In 2016, Triumph Motorcycles updated its larger-capacity adventurer tourer, the Tiger Explorer, with a whole host of new features, not the least among which was converting the single model into a range encompassing six variants. Three of these variants were focussed on road riding while the rest three were off-road oriented. The big news now is that this updated Tiger Explorer range will come to India really soon. And by soon, we mean, it could be as early as next month.
The new Explorer range really bumps up its game, which should help it keep up to speed with its competitors such as the BMW R1200 GS and the Ducati Multistrada 1200. The basic 1,215cc inline-three-cylinder maintains its basic configuration similar to the older bike, but thanks to some internal tweaking, makes a little more power and torque – 139hp and 123Nm – respectively. It still retains a six-speed gearbox though and features a shaft drive to send power to the rear wheel.
However, there is a whole new set of electronics based around a 6-axis IMU (Inertial Measurement Unit), not on the base XR and XC though, which feeds the cornering ABS and multi-level traction control. And, thanks to the ride-by-wire throttle, the base XR and XC models get two riding modes – Road and Rain – while the top-spec XRa and XCa get five – Road, Rain, Off-road, Sport and Rider!
The chassis has seen a number of improvements as well, with the suspension having switched over from Kayaba forks and monoshock to more capable, semi-active units from WP (although the base XR and XC get manually-adjustable WP suspension). Brakes, a weak point of the older Explorer, have been addressed too. The rear brake, a 282mm, 2-pot Nissin unit, remains unchanged but the twin 305mm discs at the front get radially-mounted 4-pot Brembo monobloc calipers.
Other areas of improvement have been a new instrument cluster along with new switchgear, heated grips and seat, cruise control, a hill-hold system (only on the top spec XRa and XCa), self-cancelling indicators as well as a tyre pressure monitoring system.
We believe Triumph will adopt a similar strategy of rolling out the multiple variants of the Tiger Explorer into India that it has adopted for the smaller Tiger 800s. So, first we’re likely to see the base XR and XC models launch, followed by the more capable XRx and XCx, with finally the top-spec XRa and XCa coming in last. However, Triumph has said that they’re looking at locally assembling 90 percent of the models they sell in India by the end of this year. It’s possible that the Tiger Explorer range might not make the cut when it comes to CKD operations and might be a direct import. In that case, it would even be possible to launch all variants in India at the same time.
In Triumph’s home country, the UK, the Tiger Explorer range is priced slightly lower than the BMW R1200 GS range and a bit more than the Ducati Multistrada 1200 series. In India, the Ducatis cost a lot less compared to the BMWs because of differences in where the bikes get imported from and the accompanying duties. So, prices for the new Explorers could vary depending on how Triumph plans to source them for India.
Speed Triple and beyond
It’s not just the Tiger Explorer range that we have to look forward to this year from the British marque. Speaking to Autocar India at the recent launch of the Street Triple 765 S, Vimal Sumbly, MD of Triumph India, said 2017 would be the year for roadsters from the company. This is not only a clear nod to the top-spec variant of the Street Triple 765, the RS, coming to India shortly, but hints at the larger-engined and recently-updated Speed Triple range landing here in the near future.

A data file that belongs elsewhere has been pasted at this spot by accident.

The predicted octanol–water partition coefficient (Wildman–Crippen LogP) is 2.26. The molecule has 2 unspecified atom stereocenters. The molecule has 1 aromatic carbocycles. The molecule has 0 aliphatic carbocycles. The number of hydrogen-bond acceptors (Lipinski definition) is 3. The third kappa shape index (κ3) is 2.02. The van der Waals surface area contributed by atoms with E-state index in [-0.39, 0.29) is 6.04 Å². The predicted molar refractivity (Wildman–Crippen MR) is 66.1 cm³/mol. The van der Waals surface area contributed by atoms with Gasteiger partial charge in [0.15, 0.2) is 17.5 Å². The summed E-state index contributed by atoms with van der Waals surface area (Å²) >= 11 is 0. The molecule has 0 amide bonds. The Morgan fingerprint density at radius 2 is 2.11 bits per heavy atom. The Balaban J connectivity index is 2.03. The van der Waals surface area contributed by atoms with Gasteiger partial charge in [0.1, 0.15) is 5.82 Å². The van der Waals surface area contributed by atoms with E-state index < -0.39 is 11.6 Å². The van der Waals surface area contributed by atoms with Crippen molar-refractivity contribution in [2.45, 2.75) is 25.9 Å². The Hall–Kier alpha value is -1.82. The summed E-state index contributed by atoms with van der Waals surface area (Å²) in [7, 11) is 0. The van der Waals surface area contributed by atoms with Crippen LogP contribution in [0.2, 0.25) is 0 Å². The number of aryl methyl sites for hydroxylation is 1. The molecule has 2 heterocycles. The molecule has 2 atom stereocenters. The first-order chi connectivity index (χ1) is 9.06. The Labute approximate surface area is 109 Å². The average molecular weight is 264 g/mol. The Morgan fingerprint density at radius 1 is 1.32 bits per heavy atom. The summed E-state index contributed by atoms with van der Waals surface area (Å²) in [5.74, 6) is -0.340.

Near the end of 2015, Triumph took the wraps off an updated version of its big-boy roadster, the Speed Triple. This new bike was powered by essentially the same 1050cc, inline-three-cylinder motor as the outgoing model. But with some internal updates such as a new cylinder head and new pistons, it now produces 140hp of peak power and 112Nm of peak torque, up by 13hp/7Nm. Other mechanical additions have been a slip-assist clutch and a ride-by-wire throttle, of which the latter has allowed for five different ride modes. The bike does have a switchable traction control system, though it remains a bit more rudimentary compared to some of the more modern systems.
This new Speed Triple is still a little on the portlier side, with a dry weight of 192kg, making it nearly 30kg heavier than the Street Triple 765. So, while it’s not going to set any lap records, it doesn’t shy away from its hooligan reputation, which it has crafted over the years. Suspension is an all-Showa fully-adjustable affair (for the base Speed Triple S) with upside down forks at the front and a monoshock at the back. Braking at the front comes from two 320mm rotors, clamped on by Brembo radially-mounted 4-piston monobloc calipers, while there’s a single, 255mm disc with a Nissin 2-piston caliper at the back. Switchable ABS is offered as standard.
The previous-generation Speed Triple, which was part of the company’s original line-up for India, but has since been discontinued, came here as a CKD and was last priced at Rs 11.49 lakh (ex-showroom, Delhi). We expect that the new Speed Triple will cost roughly in the same ballpark, although you can expect to pay more for the Speed Triple R which gets lots of carbon-fibre bits and more capable, fully adjustable Ohlins suspension.
Triumph India's Sumbly added that going forward Triumph was also looking at closing the gap between models launched in the UK and India. This means that the rumoured, upcoming semi-faired touring version of the Street Triple 765 would be on the cards for India as soon as it goes on sale in the UK – sometime early next year, we think!